The horrendous murder of American diplomats in Libya and the continuing protests and criminal actions aimed at America embassies and consulates in Yemen and Egypt provide yet one more opportunity to examine the emerging importance of social media. In just the last year we have seen how pro-democracy movements in the Arab world were aided by the social media like Facebook and Twitter. The instantaneous ability to communicate with people at a global level helped fuel and organize the forces that eventually brought two Arab strongmen to their end. In a previous blog I commented on the significance of social media in the pro-democracy revolution in Egypt.
Unfortunately, like most swords, this one has two edges. The same social media that once aided in the spread of hope is being used to spread hate. An independently produced video on YouTube has thrown gasoline on a flame best left an ember—anti-American sentiment in the Middle East, cultural clashes based on history, religion, and politics. There is enough blame and fault to go around. In the days, indeed, the hours ahead, can the same social media be employed to dampen the flames? The anger is misdirected; the violence is unacceptable; and any politicization of the tragedy is shameful. The power and potential of emerging social media should come with equal measures of freedom and responsibility. Who can make this happen?
Change in voter turnout over time for five selected countries (Photo credit: Wikipedia)
Proficiency in basic math may not be universal among adults living in the United States, but it should be relatively close. Despite this fact, it continues to amaze me how few people question or challenge elected officials who claim to have a mandate from the people despite never actually winning a majority of the votes. I know what you may be thinking: that elected officials, by definition, have won a majority of the votes cast, otherwise they would not be in office. Okay, hold that thought while I explain why I believe most elected officials should not claim such a mandate.
Start with voter turnout in ANY election. In local elections around the country voter turnout can be as low as ten to fifteen percent. Even in presidential elections we are lucky to get anywhere near sixty percent—great. Let us focus on the big ticket race, the presidency. If sixty percent of eligible voters vote in the election that means forty percent did not vote for any candidate. Now, if the winner of the election wins with fifty-five percent of all votes cast (to be generous) he or she gets the job with a majority of the vote, right? I get that, but that’s not my point. I’m saying they can’t claim to represent a majority of the people. In my estimation the winner of the election only had around thirty-three out of every one-hundred votes possible if you base your analysis on all eligible voters. In defense of my point of view you can’t discount the significance of non-voters with the argument that they didn’t vote so they don’t count. Not voting is a choice in most cases, similar to voting “none of the above.” I also don’t accept the argument that those who do vote somehow represent those who do not (usually based on surveys of non-voters), therefore the results of the election are representative of the people. If that argument had any validity we should just replace elections with some representative sample from a survey and save everybody a lot of time and money. In my estimation, everybody that wins an election should be wary of hubris, and assume their seats with a measure of humility. I would like to know what you think about my argument as it is played out here. Does it hold water?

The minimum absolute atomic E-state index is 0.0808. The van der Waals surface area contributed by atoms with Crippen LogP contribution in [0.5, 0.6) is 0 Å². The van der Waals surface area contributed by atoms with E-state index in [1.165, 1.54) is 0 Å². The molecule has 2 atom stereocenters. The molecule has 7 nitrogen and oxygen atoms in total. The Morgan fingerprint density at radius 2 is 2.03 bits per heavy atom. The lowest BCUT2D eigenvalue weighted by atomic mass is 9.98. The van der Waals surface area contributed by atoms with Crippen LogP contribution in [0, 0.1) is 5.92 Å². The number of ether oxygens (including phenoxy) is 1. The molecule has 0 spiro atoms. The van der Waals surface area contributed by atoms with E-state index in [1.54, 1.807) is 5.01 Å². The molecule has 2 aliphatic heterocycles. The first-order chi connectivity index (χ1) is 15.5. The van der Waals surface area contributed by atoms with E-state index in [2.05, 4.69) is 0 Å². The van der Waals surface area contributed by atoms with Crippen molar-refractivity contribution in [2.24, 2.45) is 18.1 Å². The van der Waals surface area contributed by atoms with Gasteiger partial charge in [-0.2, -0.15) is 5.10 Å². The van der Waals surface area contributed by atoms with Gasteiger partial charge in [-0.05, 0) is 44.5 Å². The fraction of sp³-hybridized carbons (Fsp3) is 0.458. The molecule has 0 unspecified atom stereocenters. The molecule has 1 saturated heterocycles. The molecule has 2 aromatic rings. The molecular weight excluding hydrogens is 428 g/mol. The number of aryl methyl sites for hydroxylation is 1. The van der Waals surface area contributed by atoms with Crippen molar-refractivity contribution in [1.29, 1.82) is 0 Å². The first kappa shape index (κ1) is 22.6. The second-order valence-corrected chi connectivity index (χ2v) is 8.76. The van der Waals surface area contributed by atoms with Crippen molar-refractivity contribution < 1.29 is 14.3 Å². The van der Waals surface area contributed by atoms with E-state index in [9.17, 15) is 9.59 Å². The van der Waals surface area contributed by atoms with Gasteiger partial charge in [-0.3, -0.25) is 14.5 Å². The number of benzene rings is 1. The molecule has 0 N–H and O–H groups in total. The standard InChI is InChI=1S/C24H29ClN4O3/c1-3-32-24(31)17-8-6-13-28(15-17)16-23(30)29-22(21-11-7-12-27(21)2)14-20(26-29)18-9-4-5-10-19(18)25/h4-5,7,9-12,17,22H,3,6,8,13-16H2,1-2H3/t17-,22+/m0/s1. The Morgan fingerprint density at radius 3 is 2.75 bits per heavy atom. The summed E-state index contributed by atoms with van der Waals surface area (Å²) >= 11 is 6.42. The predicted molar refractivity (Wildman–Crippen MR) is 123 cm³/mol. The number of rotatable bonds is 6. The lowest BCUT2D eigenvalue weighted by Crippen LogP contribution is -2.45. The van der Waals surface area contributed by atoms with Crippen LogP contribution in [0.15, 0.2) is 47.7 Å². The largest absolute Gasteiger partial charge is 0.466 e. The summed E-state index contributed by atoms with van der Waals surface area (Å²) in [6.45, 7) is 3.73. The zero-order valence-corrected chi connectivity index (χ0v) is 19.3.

The direction of the 2012 presidential election will become increasingly apparent in the days and weeks to come as the candidates and their supporters target important battleground states. Battleground states are states that are considered to be contestable in the upcoming election; in other words, the state is worth visiting and investing substantial resources in. Non-battleground states are states that candidates do not expect to win, making them less likely to receive much attention from candidate or their surrogates. The identification of battleground and non-battleground states begins just as the election results of the previous presidential election are being tallied. Campaign managers, political scientists, journalists, and others have been studying campaign maps for decades; especially Electoral College maps for presidential elections going back to the 1960s.
Battleground states are more likely than not to be states that have a history of voting democratic or republican. Battleground states can also be determined by the margins of victory by various statewide elected officials (governors, etc.) in recent elections. For example, if republican candidates have won recent elections in a state by what are considered wide margins the state is not likely to be considered a battleground state by the democratic party (they will basically write it off). Once the battleground states are identified the process shifts toward identifying swing voters in battleground states that can make all the difference in a close election. Hispanics, women, younger voters are likely voting blocks that will be targeted by candidates in the 2012 election. What do you think about candidates for the Presidency targeting some states and ignoring others? Should all fifty states receive their fair share of attention? Is this even possible given the costs associated with national elections?